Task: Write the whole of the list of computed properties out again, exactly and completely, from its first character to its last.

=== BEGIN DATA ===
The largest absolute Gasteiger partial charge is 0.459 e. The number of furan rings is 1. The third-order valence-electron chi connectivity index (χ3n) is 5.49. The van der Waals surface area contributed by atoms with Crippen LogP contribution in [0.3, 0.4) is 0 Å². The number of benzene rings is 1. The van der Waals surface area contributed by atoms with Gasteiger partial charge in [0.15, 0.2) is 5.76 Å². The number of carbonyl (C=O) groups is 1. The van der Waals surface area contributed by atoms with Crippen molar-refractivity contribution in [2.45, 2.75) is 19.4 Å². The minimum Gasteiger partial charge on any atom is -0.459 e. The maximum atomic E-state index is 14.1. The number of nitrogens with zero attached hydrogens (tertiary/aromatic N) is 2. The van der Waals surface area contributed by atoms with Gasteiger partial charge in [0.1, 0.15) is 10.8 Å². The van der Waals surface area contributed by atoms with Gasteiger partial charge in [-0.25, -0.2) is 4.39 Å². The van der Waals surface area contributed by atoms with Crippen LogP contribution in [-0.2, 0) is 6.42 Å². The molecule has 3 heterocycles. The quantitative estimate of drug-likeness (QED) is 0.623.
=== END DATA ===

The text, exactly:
The largest absolute Gasteiger partial charge is 0.459 e. The number of furan rings is 1. The third-order valence-electron chi connectivity index (χ3n) is 5.49. The van der Waals surface area contributed by atoms with Crippen LogP contribution in [0.3, 0.4) is 0 Å². The number of benzene rings is 1. The van der Waals surface area contributed by atoms with Gasteiger partial charge in [0.15, 0.2) is 5.76 Å². The number of carbonyl (C=O) groups is 1. The van der Waals surface area contributed by atoms with Crippen molar-refractivity contribution in [2.45, 2.75) is 19.4 Å². The minimum Gasteiger partial charge on any atom is -0.459 e. The maximum atomic E-state index is 14.1. The number of nitrogens with zero attached hydrogens (tertiary/aromatic N) is 2. The van der Waals surface area contributed by atoms with Gasteiger partial charge in [0.1, 0.15) is 10.8 Å². The van der Waals surface area contributed by atoms with Gasteiger partial charge in [-0.25, -0.2) is 4.39 Å². The van der Waals surface area contributed by atoms with Crippen LogP contribution in [-0.2, 0) is 6.42 Å². The molecule has 3 heterocycles. The quantitative estimate of drug-likeness (QED) is 0.623.